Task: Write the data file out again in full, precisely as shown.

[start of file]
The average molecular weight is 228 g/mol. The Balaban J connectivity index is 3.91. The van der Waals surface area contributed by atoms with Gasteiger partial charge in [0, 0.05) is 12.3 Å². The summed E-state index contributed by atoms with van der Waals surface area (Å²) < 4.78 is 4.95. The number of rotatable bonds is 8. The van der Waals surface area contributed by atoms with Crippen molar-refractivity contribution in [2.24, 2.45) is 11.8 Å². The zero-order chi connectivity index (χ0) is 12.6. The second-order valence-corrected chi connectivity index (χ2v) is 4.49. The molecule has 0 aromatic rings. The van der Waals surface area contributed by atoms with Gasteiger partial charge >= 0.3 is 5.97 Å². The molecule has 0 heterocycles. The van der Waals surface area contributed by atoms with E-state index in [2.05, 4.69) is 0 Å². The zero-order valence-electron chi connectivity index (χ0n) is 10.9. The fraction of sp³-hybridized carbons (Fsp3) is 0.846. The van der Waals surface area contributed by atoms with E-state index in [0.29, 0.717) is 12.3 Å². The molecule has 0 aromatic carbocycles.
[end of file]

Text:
The average molecular weight is 228 g/mol. The Balaban J connectivity index is 3.91. The van der Waals surface area contributed by atoms with Gasteiger partial charge in [0, 0.05) is 12.3 Å². The summed E-state index contributed by atoms with van der Waals surface area (Å²) < 4.78 is 4.95. The number of rotatable bonds is 8. The van der Waals surface area contributed by atoms with Crippen molar-refractivity contribution in [2.24, 2.45) is 11.8 Å². The zero-order chi connectivity index (χ0) is 12.6. The second-order valence-corrected chi connectivity index (χ2v) is 4.49. The molecule has 0 aromatic rings. The van der Waals surface area contributed by atoms with Gasteiger partial charge >= 0.3 is 5.97 Å². The molecule has 0 heterocycles. The van der Waals surface area contributed by atoms with E-state index in [2.05, 4.69) is 0 Å². The zero-order valence-electron chi connectivity index (χ0n) is 10.9. The fraction of sp³-hybridized carbons (Fsp3) is 0.846. The van der Waals surface area contributed by atoms with E-state index in [0.29, 0.717) is 12.3 Å². The molecule has 0 aromatic carbocycles.